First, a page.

Who Can It Be Now?
George Francis Medich was born on December 9, 1948, in Aliquippa, Pennsylvania. To say that "Doc" had an interesting career and full life would be an understatement. He grew up in Beaver County, Pennsylvania, and was a star in basketball, baseball, and football at Hopewell High School.
He was not drafted out of high school for baseball, so he took his multi-sport talents to the University of Pittsburgh in 1967. While his bio at SportsReference.com only picked up his 1968 season, his Beaver County Sports Hall of Fame biography notes that Doc served as the football team's punter and starting tight end/end for three seasons. On top of those responsibilities, the 6'5", 225-pound Medich was also the Panthers best starting pitcher. Those pitching talents are what led the New York Yankees to take a late round flyer on him in the 1970 June Draft's 30th Round.
After Medich signed with the Yankees, he was assigned first to low-A Oneonta in the New York-Penn League. He overmatched the youngsters there and was pushed up to Manchester in the Eastern League. The more advanced Double-A hitters beat him up, so the Yankees assigned him back to Single-A Kinston in the Carolina League in 1971. Medich dominated Single-A hitters in 1971, so the Yankees moved him to Double-A West Haven in 1972. The complicating factor for Medich's development as a pitcher, of course, was that he probably was pitching during his summer breaks from medical school.
Nonetheless, his 1972 season earned him a cup of coffee with the Yankees in 1972 -- a very forgettable game for Medich. He started the game and was staked to a five-run lead in the top of the first inning. He faced four hitters, walking two and giving up two hits, and exited the game in favor of Wade Blasingame without recording an out. In the end, Lindy McDaniel came in to pitch in the third inning and ended up recording the victory for the Yankees. Despite that appearance occurring on September 5, Medich did not make another appearance for Ralph Houk's Yankees.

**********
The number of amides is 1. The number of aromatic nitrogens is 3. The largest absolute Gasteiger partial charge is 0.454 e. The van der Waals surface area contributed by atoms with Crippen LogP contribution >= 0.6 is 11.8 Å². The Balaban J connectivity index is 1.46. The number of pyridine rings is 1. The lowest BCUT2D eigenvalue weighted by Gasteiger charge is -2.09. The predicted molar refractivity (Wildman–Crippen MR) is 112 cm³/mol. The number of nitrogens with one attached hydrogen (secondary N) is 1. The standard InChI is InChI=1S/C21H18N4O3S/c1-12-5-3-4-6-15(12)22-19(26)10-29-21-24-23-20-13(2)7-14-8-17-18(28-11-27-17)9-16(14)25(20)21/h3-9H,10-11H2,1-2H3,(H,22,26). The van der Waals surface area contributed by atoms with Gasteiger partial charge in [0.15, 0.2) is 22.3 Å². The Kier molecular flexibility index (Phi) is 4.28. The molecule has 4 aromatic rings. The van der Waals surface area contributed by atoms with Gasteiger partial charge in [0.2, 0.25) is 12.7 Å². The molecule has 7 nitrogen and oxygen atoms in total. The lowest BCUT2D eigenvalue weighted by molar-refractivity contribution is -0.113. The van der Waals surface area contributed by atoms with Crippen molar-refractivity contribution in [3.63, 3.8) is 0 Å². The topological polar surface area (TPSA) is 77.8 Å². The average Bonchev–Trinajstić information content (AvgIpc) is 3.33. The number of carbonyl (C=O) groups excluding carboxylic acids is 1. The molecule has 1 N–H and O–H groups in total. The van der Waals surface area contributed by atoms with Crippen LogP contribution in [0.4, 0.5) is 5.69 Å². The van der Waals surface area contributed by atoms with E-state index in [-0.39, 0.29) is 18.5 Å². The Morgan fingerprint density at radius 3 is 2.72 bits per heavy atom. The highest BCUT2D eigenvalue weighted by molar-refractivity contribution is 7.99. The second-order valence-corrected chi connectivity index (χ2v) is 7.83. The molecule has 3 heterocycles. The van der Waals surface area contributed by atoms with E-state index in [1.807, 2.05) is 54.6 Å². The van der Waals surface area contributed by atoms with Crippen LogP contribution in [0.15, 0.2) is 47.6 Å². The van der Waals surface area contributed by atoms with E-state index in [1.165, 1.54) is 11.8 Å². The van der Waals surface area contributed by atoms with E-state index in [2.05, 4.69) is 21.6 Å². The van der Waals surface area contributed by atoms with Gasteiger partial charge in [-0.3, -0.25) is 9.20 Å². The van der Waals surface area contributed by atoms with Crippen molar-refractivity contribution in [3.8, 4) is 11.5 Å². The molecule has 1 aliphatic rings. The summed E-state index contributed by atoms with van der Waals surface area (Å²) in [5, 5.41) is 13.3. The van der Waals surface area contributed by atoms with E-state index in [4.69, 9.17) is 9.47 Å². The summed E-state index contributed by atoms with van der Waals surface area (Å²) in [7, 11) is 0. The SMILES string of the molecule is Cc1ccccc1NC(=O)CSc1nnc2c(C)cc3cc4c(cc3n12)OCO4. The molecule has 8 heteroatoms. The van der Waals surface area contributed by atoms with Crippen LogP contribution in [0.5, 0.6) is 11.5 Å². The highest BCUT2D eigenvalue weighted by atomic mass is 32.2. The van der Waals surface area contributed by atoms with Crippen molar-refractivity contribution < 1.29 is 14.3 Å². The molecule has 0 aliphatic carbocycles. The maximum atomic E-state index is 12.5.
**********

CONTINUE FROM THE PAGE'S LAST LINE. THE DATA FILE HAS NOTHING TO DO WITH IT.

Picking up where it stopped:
Regardless of the inauspicious debut, Medich never again pitched in the minor leagues. He racked up his first career victory for the Yankees in 1973 against the Milwaukee Brewers, and he ended up staying in New York for three full seasons and rolled up a 49-40 record with a 3.40 ERA -- 7% better than the league average. He kept his walks and hits allowed low as well. But, as George Steinbrenner and his cavalcade of General Managers started trying to win now every year, Medich was pushed aside. To be fair, the haul that the Yankees got after the 1975 season -- Ken Brett, Dock Ellis, and Willie Randolph -- was nearly a "Godfather" trade that the Yankees could not refuse.
Being in Pittsburgh allowed Medich to complete the classroom portion of his medical degree by January of 1977. On the field, though, his 1976 season in Pittsburgh was not a great one, as he finished with an 8-11 record and 3.52 ERA (3.24 FIP) in 179 innings pitched. I mean, it wasn't terrible, but with the number and quality of players that the Pirates gave up for him, it appears that the franchise was expecting a number one starter and what they got was about a solid 4th and a guy who lost his spot in the rotation by season's end.
Perhaps as a result, the Pirates traded Medich -- this time to Oakland -- along with Tony Armas, Doug Bair, Dave Giusti, Rick Langford, and Mitchell Page for Chris Batton, Tommy Helms, and Phil Garner. To say that Doc was not very happy with this trade is an understatement. At first, Medich refused to report to Oakland because he had set up his medical internships with an eye toward his licensure. He spoke to Oakland owner Charlie Finley about the issue and reiterated his request to be closer to Pittsburgh; Finley promised to try to trade him to a team closer to Pittsburgh.